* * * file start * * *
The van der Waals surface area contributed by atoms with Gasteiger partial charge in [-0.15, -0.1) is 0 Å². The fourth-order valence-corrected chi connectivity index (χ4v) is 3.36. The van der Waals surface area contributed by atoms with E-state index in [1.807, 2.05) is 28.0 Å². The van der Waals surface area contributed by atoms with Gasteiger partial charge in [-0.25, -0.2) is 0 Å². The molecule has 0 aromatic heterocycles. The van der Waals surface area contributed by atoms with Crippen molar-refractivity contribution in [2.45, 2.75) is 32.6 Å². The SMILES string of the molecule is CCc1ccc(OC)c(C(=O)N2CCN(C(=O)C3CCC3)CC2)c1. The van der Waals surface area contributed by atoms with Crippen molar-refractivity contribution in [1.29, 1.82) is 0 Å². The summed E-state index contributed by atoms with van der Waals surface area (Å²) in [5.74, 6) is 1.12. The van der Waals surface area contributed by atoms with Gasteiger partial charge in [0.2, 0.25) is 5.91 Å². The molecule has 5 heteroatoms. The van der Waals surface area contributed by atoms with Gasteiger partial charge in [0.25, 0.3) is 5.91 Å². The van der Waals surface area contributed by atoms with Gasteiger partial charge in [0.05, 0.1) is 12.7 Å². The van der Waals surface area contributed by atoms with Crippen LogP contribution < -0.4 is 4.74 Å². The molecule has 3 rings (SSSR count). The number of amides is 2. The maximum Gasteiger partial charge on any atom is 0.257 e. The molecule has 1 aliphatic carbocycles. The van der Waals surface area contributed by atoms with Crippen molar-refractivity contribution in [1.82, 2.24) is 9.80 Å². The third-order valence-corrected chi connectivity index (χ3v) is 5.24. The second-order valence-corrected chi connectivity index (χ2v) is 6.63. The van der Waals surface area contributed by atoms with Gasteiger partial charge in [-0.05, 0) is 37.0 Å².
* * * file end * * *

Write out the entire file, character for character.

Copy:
The van der Waals surface area contributed by atoms with Gasteiger partial charge in [-0.15, -0.1) is 0 Å². The fourth-order valence-corrected chi connectivity index (χ4v) is 3.36. The van der Waals surface area contributed by atoms with E-state index in [1.807, 2.05) is 28.0 Å². The van der Waals surface area contributed by atoms with Gasteiger partial charge in [-0.25, -0.2) is 0 Å². The molecule has 0 aromatic heterocycles. The van der Waals surface area contributed by atoms with Crippen molar-refractivity contribution in [2.45, 2.75) is 32.6 Å². The SMILES string of the molecule is CCc1ccc(OC)c(C(=O)N2CCN(C(=O)C3CCC3)CC2)c1. The van der Waals surface area contributed by atoms with Crippen molar-refractivity contribution in [1.29, 1.82) is 0 Å². The summed E-state index contributed by atoms with van der Waals surface area (Å²) in [5.74, 6) is 1.12. The van der Waals surface area contributed by atoms with Gasteiger partial charge in [0.2, 0.25) is 5.91 Å². The molecule has 5 heteroatoms. The van der Waals surface area contributed by atoms with Gasteiger partial charge in [0.25, 0.3) is 5.91 Å². The van der Waals surface area contributed by atoms with Gasteiger partial charge in [0.05, 0.1) is 12.7 Å². The van der Waals surface area contributed by atoms with Crippen LogP contribution < -0.4 is 4.74 Å². The molecule has 3 rings (SSSR count). The number of amides is 2. The maximum Gasteiger partial charge on any atom is 0.257 e. The molecule has 1 aliphatic carbocycles. The van der Waals surface area contributed by atoms with Crippen molar-refractivity contribution in [1.82, 2.24) is 9.80 Å². The third-order valence-corrected chi connectivity index (χ3v) is 5.24. The second-order valence-corrected chi connectivity index (χ2v) is 6.63. The van der Waals surface area contributed by atoms with Gasteiger partial charge in [-0.05, 0) is 37.0 Å².